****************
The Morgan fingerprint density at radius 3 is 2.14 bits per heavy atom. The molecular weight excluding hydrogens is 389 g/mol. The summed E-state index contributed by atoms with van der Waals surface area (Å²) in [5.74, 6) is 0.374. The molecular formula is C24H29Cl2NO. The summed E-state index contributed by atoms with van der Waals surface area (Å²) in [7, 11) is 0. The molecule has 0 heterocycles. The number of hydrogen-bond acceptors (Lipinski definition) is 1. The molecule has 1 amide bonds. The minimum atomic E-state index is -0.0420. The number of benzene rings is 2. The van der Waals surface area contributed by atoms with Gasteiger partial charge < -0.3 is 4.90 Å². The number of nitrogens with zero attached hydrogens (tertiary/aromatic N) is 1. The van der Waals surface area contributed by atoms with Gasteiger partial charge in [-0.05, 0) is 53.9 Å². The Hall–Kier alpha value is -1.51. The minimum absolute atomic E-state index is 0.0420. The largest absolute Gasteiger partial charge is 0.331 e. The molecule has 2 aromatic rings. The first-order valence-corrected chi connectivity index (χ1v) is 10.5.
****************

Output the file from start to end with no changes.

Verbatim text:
The Morgan fingerprint density at radius 3 is 2.14 bits per heavy atom. The molecular weight excluding hydrogens is 389 g/mol. The summed E-state index contributed by atoms with van der Waals surface area (Å²) in [5.74, 6) is 0.374. The molecular formula is C24H29Cl2NO. The summed E-state index contributed by atoms with van der Waals surface area (Å²) in [7, 11) is 0. The molecule has 0 heterocycles. The number of hydrogen-bond acceptors (Lipinski definition) is 1. The molecule has 1 amide bonds. The minimum atomic E-state index is -0.0420. The number of benzene rings is 2. The van der Waals surface area contributed by atoms with Gasteiger partial charge < -0.3 is 4.90 Å². The number of nitrogens with zero attached hydrogens (tertiary/aromatic N) is 1. The van der Waals surface area contributed by atoms with Gasteiger partial charge in [-0.05, 0) is 53.9 Å². The Hall–Kier alpha value is -1.51. The minimum absolute atomic E-state index is 0.0420. The largest absolute Gasteiger partial charge is 0.331 e. The molecule has 2 aromatic rings. The first-order valence-corrected chi connectivity index (χ1v) is 10.5.